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Riley, Pat(rick) James

RILEY, Pat(rick) James

(b. 20 March 1945 in Rome, New York), professional basketball coach who led the Los Angeles Lakers to four National Basketball Association championships in the 1980s and went on to coach the New York Knicks and the Miami Heat.

Riley grew up on the streets of Schenectady, New York, and saw his life transformed by the game of basketball. He was the son of the minor league baseball coach Leon "Lee" Riley and Mary Riley. Lee Riley ordered Riley's older brothers to take him to tough neighborhoods to play baseball, to make sure that Riley grew up strong and unafraid. Riley counted his father among the three biggest influences in his life; the other two were his high-school and college basketball coaches. At Linton High School his coach Walt Przybylo opened every basketball practice session with words of wisdom about life and how the game related to it. After graduating from Linton in 1962, Riley entered the University of Kentucky in Lexington, where he played ball under the legendary coach Adolph Rupp, whose practice regimen of hard work and discipline served as a model for Riley as a coach.

At six feet, four inches tall, Riley was a member of the 1965–1966 Kentucky team known as Rupp's Runts, because no starter was taller than six feet, six inches. Playing center, Riley helped to lead the team, all of whose starters were white, to the National Collegiate Athletic Association title game, where they were defeated by Texas Western with its all-African-American starting team. In the 1967 National Basketball Association (NBA) draft, Riley was the first-round pick of the San Diego Rockets. A waterskiing accident left Riley with an injured disk that required surgery and made his rookie season with San Diego a painful nightmare, but one that he saw his way through with courage. Over nine seasons with the NBA, Riley played for the Rockets, Los Angeles Lakers, and Phoenix Suns, averaging 7.4 points per game. In 1970 Riley married Chris Rodstram, a family therapist; they had two children.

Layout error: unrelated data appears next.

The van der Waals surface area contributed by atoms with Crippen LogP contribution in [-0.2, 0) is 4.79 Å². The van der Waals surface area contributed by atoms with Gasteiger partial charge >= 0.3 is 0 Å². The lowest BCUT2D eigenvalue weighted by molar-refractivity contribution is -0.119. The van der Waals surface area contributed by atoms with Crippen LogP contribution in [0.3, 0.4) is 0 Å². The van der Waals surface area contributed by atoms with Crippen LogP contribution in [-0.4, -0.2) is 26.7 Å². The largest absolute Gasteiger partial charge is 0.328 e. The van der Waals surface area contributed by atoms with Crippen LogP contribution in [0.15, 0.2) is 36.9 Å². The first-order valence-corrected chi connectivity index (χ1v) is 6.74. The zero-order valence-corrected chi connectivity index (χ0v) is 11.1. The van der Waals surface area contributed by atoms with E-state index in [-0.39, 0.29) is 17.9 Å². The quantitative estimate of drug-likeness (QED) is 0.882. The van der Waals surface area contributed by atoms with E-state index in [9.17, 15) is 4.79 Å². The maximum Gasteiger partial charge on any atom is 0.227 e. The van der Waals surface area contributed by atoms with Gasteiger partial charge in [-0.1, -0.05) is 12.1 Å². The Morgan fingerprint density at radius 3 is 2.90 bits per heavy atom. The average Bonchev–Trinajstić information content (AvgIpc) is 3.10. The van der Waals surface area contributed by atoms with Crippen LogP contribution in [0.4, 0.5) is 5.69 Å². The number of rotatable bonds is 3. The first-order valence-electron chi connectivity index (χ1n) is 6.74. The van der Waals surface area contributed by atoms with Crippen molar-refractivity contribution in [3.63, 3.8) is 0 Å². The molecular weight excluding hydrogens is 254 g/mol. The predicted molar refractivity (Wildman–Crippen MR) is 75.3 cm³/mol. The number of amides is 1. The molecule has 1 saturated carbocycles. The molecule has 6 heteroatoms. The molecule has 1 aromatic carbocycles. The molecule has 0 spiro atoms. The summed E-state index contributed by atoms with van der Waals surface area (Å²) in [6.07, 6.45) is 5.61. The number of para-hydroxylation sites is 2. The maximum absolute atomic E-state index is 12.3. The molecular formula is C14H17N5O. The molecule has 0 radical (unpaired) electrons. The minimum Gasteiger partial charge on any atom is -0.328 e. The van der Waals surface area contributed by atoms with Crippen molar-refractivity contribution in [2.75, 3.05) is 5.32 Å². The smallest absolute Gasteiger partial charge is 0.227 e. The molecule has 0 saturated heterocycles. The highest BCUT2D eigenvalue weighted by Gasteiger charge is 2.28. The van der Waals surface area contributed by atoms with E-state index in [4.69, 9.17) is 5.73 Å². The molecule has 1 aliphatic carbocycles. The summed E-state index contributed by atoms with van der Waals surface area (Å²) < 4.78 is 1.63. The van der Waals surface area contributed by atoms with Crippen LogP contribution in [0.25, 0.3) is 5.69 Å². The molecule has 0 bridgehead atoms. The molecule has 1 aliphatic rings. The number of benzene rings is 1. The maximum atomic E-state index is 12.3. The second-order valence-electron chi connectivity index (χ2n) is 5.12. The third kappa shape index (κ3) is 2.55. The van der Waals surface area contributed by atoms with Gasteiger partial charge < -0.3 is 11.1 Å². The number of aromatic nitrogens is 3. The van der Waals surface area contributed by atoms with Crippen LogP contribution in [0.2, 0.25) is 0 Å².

Riley's playing career ended in 1976 when the Phoenix Suns cut him from the team. His attempts to find a job coaching college ball were unsuccessful, and he was about to go into the athletic shoe business when he was offered a job as a color analyst with the Los Angeles Lakers' broadcasting team. For the next three years, Riley threw himself into broadcasting, learning all he could about video. This knowledge proved useful when he finally broke into the ranks of coaching. In 1979, when the Lakers coach Jack McKinney was injured seriously in a biking accident, Paul Westhead took over as the head coach and asked Riley to become his assistant. When Westhead lost out to the star player Magic Johnson in a battle of wills early in the 1981–1982 season, Riley moved into the head coach's job. His debut season as a coach started and ended with a bang: Riley coached the Lakers to victory in eleven of his first thirteen games, and the team took the NBA title for 1982. During the 1982–1983 season the Lakers won fifty-eight games but were stopped in the finals by the Philadelphia 76ers, triggering a crisis of confidence for Riley. Tempted at first to quit because of the loss, the coach eventually decided to tough it out, only to face a similar disappointment in the 1984 NBA finals, when the Lakers lost to the Boston Celtics.